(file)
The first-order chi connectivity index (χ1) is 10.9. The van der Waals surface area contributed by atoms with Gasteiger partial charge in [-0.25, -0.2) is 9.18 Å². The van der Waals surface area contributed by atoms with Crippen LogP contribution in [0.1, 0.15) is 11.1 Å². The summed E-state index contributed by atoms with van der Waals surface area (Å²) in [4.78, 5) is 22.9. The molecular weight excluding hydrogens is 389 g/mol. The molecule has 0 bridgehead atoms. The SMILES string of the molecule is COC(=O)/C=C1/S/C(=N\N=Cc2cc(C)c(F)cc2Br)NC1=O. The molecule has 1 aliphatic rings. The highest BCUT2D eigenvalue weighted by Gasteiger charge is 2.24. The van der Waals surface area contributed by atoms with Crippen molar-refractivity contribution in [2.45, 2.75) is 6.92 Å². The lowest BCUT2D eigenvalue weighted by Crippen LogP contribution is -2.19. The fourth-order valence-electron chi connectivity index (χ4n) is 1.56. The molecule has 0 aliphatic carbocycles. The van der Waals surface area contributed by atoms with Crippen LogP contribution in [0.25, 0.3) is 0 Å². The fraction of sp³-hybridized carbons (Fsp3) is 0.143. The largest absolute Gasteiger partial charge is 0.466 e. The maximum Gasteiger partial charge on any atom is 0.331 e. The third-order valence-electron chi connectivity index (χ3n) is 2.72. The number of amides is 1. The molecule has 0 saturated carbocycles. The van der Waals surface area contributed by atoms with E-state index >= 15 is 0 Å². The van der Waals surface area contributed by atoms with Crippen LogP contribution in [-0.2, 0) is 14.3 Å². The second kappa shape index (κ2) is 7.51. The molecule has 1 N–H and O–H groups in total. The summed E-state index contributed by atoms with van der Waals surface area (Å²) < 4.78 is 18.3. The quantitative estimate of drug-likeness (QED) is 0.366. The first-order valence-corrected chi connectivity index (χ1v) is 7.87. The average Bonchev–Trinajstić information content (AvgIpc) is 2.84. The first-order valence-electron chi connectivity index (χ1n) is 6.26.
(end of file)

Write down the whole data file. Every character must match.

The first-order chi connectivity index (χ1) is 10.9. The van der Waals surface area contributed by atoms with Gasteiger partial charge in [-0.25, -0.2) is 9.18 Å². The van der Waals surface area contributed by atoms with Crippen LogP contribution in [0.1, 0.15) is 11.1 Å². The summed E-state index contributed by atoms with van der Waals surface area (Å²) in [4.78, 5) is 22.9. The molecular weight excluding hydrogens is 389 g/mol. The molecule has 0 bridgehead atoms. The SMILES string of the molecule is COC(=O)/C=C1/S/C(=N\N=Cc2cc(C)c(F)cc2Br)NC1=O. The molecule has 1 aliphatic rings. The highest BCUT2D eigenvalue weighted by Gasteiger charge is 2.24. The van der Waals surface area contributed by atoms with Crippen molar-refractivity contribution in [2.45, 2.75) is 6.92 Å². The lowest BCUT2D eigenvalue weighted by Crippen LogP contribution is -2.19. The fourth-order valence-electron chi connectivity index (χ4n) is 1.56. The molecule has 0 aliphatic carbocycles. The van der Waals surface area contributed by atoms with Crippen LogP contribution in [0.25, 0.3) is 0 Å². The fraction of sp³-hybridized carbons (Fsp3) is 0.143. The largest absolute Gasteiger partial charge is 0.466 e. The maximum Gasteiger partial charge on any atom is 0.331 e. The third-order valence-electron chi connectivity index (χ3n) is 2.72. The number of amides is 1. The molecule has 0 saturated carbocycles. The van der Waals surface area contributed by atoms with E-state index >= 15 is 0 Å². The van der Waals surface area contributed by atoms with Crippen LogP contribution in [-0.2, 0) is 14.3 Å². The second kappa shape index (κ2) is 7.51. The molecule has 1 N–H and O–H groups in total. The summed E-state index contributed by atoms with van der Waals surface area (Å²) < 4.78 is 18.3. The quantitative estimate of drug-likeness (QED) is 0.366. The first-order valence-corrected chi connectivity index (χ1v) is 7.87. The average Bonchev–Trinajstić information content (AvgIpc) is 2.84. The first-order valence-electron chi connectivity index (χ1n) is 6.26.